In this connection, it is contended by plaintiff that the contract in question was not made in the State of Michigan and, therefore, this statute has no application. However, where an agreement, made in one state, violates the public policy of another state in which the action is brought, it will not be enforced either by the courts of the forum or by federal courts sitting therein. Bond et al. v. Hume, 243 U.S. 15, 21, 37 S.Ct. 366, 61 L.Ed. 565. Union Trust Co. v. Grosman, 245 U.S. 412, 38 S.Ct. 147, 62 L.Ed. 368; May v. Mulligan, D.C.Mich., 36 F. Supp. 596, affirmed 6 Cir., 117 F.2d 259. It may further be observed that while Congress has the power to legislate with regard to interstate commerce, declaring certain contracts illegal if they tend to lessen competition, the states are not thereby pre-empted of the right to legislate as to matters of public policy with reference to contracts in restraint of trade. This right they have under their inherent police powers, and such statutes as are enacted thereunder, are to be presumed constitutional in default of a showing to the contrary, or unless, on their face, they are arbitrary and unreasonable.

While it is not essential to decision, in view of what has been previously said, a remaining question is raised by defendant, which contends that the contract was illegal and void under the Clayton Act. Section 3 of that statute, 15 U.S.C.A. § 14, provides that it shall be unlawful for any person engaged in commerce, in the course of such commerce, to make a sale or contract for the sale of goods, machinery or other commodities, or to fix a price charged therefor on the condition or understanding that the purchaser thereof shall not deal in such commodities of a competitor of the seller, where the effect of such understanding may be to substantially lessen competition or tend to create a monopoly in any line of commerce. Under this statute there must be proof that the effect of the contract or understanding is that it may substantially lessen competition or create a monopoly. See Standard Oil Co. v. United States, 283 U.S. 163, 51 S.Ct. 421, 75 L.Ed. 926; G.S. Suppiger Co. v. Morton Salt Co., 7 Cir., 117 F.2d 968. No required showing was made of such effect of the contract in this case.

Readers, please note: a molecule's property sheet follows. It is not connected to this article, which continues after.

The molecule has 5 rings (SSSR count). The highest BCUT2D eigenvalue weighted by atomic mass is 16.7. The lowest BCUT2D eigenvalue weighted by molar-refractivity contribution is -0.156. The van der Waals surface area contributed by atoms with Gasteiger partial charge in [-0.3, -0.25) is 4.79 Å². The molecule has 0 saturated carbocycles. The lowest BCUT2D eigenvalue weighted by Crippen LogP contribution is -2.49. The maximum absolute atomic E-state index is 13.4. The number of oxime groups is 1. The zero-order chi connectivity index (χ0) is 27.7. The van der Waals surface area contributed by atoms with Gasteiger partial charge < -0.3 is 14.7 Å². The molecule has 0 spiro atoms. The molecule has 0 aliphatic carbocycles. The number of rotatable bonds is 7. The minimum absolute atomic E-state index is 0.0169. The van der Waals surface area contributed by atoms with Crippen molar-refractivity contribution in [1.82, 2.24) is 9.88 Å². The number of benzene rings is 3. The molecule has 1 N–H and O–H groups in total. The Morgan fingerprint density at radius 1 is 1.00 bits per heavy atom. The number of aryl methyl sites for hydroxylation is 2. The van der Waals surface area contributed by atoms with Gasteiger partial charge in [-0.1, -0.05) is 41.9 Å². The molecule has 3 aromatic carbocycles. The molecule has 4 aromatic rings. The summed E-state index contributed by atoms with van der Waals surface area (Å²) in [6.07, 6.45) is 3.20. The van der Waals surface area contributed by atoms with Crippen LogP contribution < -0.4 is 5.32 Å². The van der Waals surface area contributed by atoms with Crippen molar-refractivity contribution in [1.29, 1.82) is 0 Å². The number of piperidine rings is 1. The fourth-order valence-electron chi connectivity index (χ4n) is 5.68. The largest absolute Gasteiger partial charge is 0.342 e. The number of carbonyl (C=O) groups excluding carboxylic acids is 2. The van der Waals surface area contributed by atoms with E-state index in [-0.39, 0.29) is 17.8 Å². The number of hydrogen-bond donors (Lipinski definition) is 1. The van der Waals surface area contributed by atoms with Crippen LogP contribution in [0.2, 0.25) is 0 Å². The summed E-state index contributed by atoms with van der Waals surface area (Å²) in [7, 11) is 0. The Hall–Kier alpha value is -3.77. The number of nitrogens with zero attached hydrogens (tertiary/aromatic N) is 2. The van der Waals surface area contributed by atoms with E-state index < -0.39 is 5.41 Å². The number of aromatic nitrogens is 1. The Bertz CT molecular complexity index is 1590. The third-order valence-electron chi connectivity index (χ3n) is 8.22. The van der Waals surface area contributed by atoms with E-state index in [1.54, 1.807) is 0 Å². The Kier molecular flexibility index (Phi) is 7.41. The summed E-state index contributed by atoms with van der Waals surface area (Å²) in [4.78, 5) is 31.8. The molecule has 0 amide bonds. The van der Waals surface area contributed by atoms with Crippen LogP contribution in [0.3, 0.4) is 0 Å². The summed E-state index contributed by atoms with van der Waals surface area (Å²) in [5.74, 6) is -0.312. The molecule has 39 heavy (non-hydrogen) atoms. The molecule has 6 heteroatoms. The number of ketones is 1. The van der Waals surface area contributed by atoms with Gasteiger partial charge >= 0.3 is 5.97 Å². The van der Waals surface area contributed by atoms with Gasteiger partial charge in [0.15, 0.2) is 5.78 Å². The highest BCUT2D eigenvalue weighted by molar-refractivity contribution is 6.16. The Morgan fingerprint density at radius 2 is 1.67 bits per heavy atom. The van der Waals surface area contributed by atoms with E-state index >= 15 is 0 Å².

There was no error in the holding of the district court, denying plaintiff an accounting from defendant on the ground of agency.

Unfair Competition